2:55 P.M.: When Productivity Dies

You're not getting anything done in the afternoon. So what can you do about it?

You're cross-eyed from monitor glare, comatose from lunch digestion, and you don't even realized you just opened up Facebook: It's 2:55 in the afternoon, the time of day when productivity dies.

Deconstructing the dip

LondonOffices.com's recent poll of 420 British office workers, while not incredibly scientifically robust, does provide some interesting insight into the workday rhythm.

The respondents said that 2:55 p.m. was the low point of the day's output: Most folks said they were either checking social media or planning for their evening—perhaps heading to the "pub" or getting a game of "footie" together.

What's the story with the dip? One respondent said that "the trouble is after lunch I’m completely whacked until I have some sugar," while others said they need "a strong cup of coffee and a bar of chocolate" to get going again—more good news for glucose!

Beyond giving some explanation for the embarrassment of riches that is British candy culture, the responses underscore a recurrent Fast Company theme: that you only have so much mental energy within a day. While that supply is renewable, that renewal isn't automatic.

Three afternoon tactics

How do you get more mindful about your afternoon? One way is to treat your workday as a series of sprints. Instead of slowly suffocating in your inbox, opt to work in focused 50- or 90-minute chunks. After each sprint, you take a break, which could be active or restful.

After a productive lunch, you could take a screen-free walk. While going alone can be restorative, heading out with a colleague can make for an informal meeting, one that can deepen those ever-necessary BFF workplace bonds—a gentle form of non-sleazy networking.

But while getting more active is helpful, so is getting proper iPhone-free rest: Consider the nap. Buffer cofounder and Fast Company contributor Leo Widrich noticed that his productivity fell off at 3 p.m., so he placed his daily nap right then—getting him back to 100% productive afterward. There's an educational aspect to this, he notes: "Try and get encouragement from your co-workers or your boss," he writes, "so you can set yourself up for developing a successful habit."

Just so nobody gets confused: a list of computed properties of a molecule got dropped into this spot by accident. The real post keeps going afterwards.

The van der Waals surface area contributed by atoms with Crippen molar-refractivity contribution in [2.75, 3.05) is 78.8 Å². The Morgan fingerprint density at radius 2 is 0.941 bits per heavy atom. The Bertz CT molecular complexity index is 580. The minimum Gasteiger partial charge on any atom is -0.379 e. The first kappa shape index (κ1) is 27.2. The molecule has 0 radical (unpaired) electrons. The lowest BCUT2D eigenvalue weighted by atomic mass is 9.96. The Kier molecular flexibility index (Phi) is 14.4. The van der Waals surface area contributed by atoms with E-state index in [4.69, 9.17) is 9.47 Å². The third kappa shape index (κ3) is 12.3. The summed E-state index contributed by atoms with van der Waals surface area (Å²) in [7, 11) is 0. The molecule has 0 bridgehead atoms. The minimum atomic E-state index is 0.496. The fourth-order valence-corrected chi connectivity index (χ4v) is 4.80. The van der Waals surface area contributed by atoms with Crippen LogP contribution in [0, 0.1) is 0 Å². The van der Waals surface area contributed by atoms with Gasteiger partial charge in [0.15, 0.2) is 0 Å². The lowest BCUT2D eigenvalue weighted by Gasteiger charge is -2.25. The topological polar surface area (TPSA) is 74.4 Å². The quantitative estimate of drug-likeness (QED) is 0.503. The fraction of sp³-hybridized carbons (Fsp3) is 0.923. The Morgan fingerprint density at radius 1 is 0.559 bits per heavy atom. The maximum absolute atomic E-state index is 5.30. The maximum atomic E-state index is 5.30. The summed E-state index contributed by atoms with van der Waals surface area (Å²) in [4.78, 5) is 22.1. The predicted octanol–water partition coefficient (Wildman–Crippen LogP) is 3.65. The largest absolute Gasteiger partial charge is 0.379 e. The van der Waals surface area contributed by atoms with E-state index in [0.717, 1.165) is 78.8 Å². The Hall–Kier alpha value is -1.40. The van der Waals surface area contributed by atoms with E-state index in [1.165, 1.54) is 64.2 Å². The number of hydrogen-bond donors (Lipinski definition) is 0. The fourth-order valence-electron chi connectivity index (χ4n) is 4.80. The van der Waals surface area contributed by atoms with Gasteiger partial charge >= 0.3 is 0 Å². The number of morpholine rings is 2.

At what time during the day—or night, for that matter—are you least productive and how do you deal with it? Let us know in the comments.

2.55pm, the time when no work is done! Time is when average office employee has their 'most unproductive moment of the day'

[Image: Flickr user Andrea Esuli]

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  • Fernando Oliveira

    My lunch is basically meat and salad. I feel energized again. Diet is the secret to keep me going in the afternoon. Try it and tell us here if it worked for you.

  • Michael Deutch

    Surprised that you didn't 'deconstruct' the lunch that is the typical culprit causing the 'dip'. Eat a healthy lunch and you won't be running for the sugars or needing a nap. 

  • Letsgotobangkok

    Yesterday, I just went home around that time. I'll re-tackle my mind-boggling puzzle of a task wirh a fully rested and caffeinated mind this a.m.

  • Alan Jarvie

    I agree with the power nap but it's only really possible when you're a home worker.

  • badscience

    This was the case with me until I realized I was gluten-intolerent. After a lifetime of eating bread, pasta and pizza, cutting it out gave me 100% more energy at 3pm.  (I had gotten to the point that I was downing a Monster drink or two with lunch to stay awake in the afternoon.)  I'm a foodie, and this discovery sucked, but the trade off was worth it!  Try it for a couple of weeks and see if it works for you.

  • Mary Ann

    I was literally drowsing off at my desk and got up to make a pot of coffee right before reading this article at 3:05.  How true!

  • Ybdor

    Our employee handbook actually says that if someone is caught napping in the office, he will be fired immediately, no questions asked. I use my lunch break for yoga - 50 minute work out, 5 minute relaxation (Shavasana) , 5 minute shower. It's like starting your work day over again. 

  • Drew

    been considering smaller shifts with higher intensity for our entire firm....timely article, thanks.

    As a high school coach, I fell in love with Grinnell's men's basketball model - platooning squads, going all out for short periods.  Why not do this in biz?  It would be more fun!


  • Studeo

    I take a power nap every day. 15 minutes strict!, between 1 and 4 pm, depending on my schedules. It is refreshing like a shower, although I am sleeping maybe only 2-5 minutes.

  • Jonathan M Patrick

    Interestingly, I recently did a productivity study on myself and found the same thing.  The afternoon is when I dropped off.  I published the results at thejumplog.com

  • Mpls Maven

    All I know is Facebook and Internet surfing just increases my fatigue and frustration when I hit that dip...the best days I have are when I can resist the online urges and get moving. I work in a downtown so sometimes I take a window-shopping break, then come back and work a little later to make up for it.

  • Xavier Jean-Noel

    A 2-3 minutes stretch and breathing exercise can be helpful as well.

  • Harkonnen

    Or they could a good night's sleep (no TV or partying) and eat a diet low in sugars and grains. Nah, that's too difficult.

  • Harkonnen

    You sir, are being condescending to my...condensation...sounded better in my head....

  • MeKayDee

    15-20 minute nap after lunch has been great for me. If not that, then 3 p.m. is an espresso break.